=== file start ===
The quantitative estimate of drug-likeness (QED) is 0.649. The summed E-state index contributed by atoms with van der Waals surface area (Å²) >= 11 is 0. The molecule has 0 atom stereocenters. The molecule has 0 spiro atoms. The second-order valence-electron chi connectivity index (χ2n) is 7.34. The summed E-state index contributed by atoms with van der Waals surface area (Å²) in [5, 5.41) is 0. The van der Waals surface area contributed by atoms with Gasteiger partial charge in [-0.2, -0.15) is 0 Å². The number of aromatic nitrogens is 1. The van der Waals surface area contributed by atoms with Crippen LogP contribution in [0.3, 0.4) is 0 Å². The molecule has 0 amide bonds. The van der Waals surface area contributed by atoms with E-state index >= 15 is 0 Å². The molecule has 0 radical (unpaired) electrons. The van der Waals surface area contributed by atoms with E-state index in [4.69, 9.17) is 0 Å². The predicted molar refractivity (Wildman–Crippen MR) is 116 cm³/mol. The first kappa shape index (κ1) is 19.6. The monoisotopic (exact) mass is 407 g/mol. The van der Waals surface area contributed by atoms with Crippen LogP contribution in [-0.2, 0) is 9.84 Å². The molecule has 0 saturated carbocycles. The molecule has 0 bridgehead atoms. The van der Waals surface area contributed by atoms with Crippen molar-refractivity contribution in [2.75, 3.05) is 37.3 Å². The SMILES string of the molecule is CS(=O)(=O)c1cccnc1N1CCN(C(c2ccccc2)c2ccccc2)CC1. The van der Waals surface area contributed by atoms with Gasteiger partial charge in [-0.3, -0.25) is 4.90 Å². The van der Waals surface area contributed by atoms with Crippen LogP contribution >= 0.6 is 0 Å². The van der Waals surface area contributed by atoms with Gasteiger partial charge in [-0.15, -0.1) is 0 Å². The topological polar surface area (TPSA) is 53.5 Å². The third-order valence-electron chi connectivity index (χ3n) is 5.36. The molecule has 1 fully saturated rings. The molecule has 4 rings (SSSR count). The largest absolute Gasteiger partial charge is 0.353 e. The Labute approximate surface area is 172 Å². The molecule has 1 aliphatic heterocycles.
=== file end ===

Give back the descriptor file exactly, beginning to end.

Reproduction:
The quantitative estimate of drug-likeness (QED) is 0.649. The summed E-state index contributed by atoms with van der Waals surface area (Å²) >= 11 is 0. The molecule has 0 atom stereocenters. The molecule has 0 spiro atoms. The second-order valence-electron chi connectivity index (χ2n) is 7.34. The summed E-state index contributed by atoms with van der Waals surface area (Å²) in [5, 5.41) is 0. The van der Waals surface area contributed by atoms with Gasteiger partial charge in [-0.2, -0.15) is 0 Å². The number of aromatic nitrogens is 1. The van der Waals surface area contributed by atoms with Crippen LogP contribution in [0.3, 0.4) is 0 Å². The molecule has 0 amide bonds. The van der Waals surface area contributed by atoms with E-state index >= 15 is 0 Å². The molecule has 0 radical (unpaired) electrons. The van der Waals surface area contributed by atoms with E-state index in [4.69, 9.17) is 0 Å². The predicted molar refractivity (Wildman–Crippen MR) is 116 cm³/mol. The first kappa shape index (κ1) is 19.6. The monoisotopic (exact) mass is 407 g/mol. The van der Waals surface area contributed by atoms with Crippen LogP contribution in [-0.2, 0) is 9.84 Å². The molecule has 0 saturated carbocycles. The molecule has 0 bridgehead atoms. The van der Waals surface area contributed by atoms with Crippen molar-refractivity contribution in [2.75, 3.05) is 37.3 Å². The SMILES string of the molecule is CS(=O)(=O)c1cccnc1N1CCN(C(c2ccccc2)c2ccccc2)CC1. The van der Waals surface area contributed by atoms with Gasteiger partial charge in [-0.3, -0.25) is 4.90 Å². The van der Waals surface area contributed by atoms with Crippen LogP contribution >= 0.6 is 0 Å². The van der Waals surface area contributed by atoms with Gasteiger partial charge in [-0.15, -0.1) is 0 Å². The topological polar surface area (TPSA) is 53.5 Å². The third-order valence-electron chi connectivity index (χ3n) is 5.36. The molecule has 1 fully saturated rings. The molecule has 4 rings (SSSR count). The largest absolute Gasteiger partial charge is 0.353 e. The Labute approximate surface area is 172 Å². The molecule has 1 aliphatic heterocycles.